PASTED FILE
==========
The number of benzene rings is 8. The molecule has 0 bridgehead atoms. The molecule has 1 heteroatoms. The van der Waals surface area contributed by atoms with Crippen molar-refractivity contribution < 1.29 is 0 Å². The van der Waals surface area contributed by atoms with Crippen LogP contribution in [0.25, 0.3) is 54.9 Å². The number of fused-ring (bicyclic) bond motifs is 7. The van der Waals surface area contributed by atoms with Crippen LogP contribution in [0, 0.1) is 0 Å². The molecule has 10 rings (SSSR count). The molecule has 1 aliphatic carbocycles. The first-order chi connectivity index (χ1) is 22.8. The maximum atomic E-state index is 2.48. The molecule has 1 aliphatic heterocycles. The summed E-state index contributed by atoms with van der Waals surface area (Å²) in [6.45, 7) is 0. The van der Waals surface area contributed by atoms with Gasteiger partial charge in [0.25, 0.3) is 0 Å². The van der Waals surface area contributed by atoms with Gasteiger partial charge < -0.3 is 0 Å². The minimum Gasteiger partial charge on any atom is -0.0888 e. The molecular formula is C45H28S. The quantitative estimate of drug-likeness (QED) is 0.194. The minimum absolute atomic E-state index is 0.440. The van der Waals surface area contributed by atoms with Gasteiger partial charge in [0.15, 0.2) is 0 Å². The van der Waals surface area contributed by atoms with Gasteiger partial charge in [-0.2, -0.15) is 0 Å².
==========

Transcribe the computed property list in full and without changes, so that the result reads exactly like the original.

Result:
The number of benzene rings is 8. The molecule has 0 bridgehead atoms. The molecule has 1 heteroatoms. The van der Waals surface area contributed by atoms with Crippen molar-refractivity contribution < 1.29 is 0 Å². The van der Waals surface area contributed by atoms with Crippen LogP contribution in [0.25, 0.3) is 54.9 Å². The number of fused-ring (bicyclic) bond motifs is 7. The van der Waals surface area contributed by atoms with Crippen LogP contribution in [0, 0.1) is 0 Å². The molecule has 10 rings (SSSR count). The molecule has 1 aliphatic carbocycles. The first-order chi connectivity index (χ1) is 22.8. The maximum atomic E-state index is 2.48. The molecule has 1 aliphatic heterocycles. The summed E-state index contributed by atoms with van der Waals surface area (Å²) in [6.45, 7) is 0. The van der Waals surface area contributed by atoms with Gasteiger partial charge in [0.25, 0.3) is 0 Å². The van der Waals surface area contributed by atoms with Gasteiger partial charge < -0.3 is 0 Å². The minimum Gasteiger partial charge on any atom is -0.0888 e. The molecular formula is C45H28S. The quantitative estimate of drug-likeness (QED) is 0.194. The minimum absolute atomic E-state index is 0.440. The van der Waals surface area contributed by atoms with Gasteiger partial charge in [0.15, 0.2) is 0 Å². The van der Waals surface area contributed by atoms with Gasteiger partial charge in [-0.2, -0.15) is 0 Å².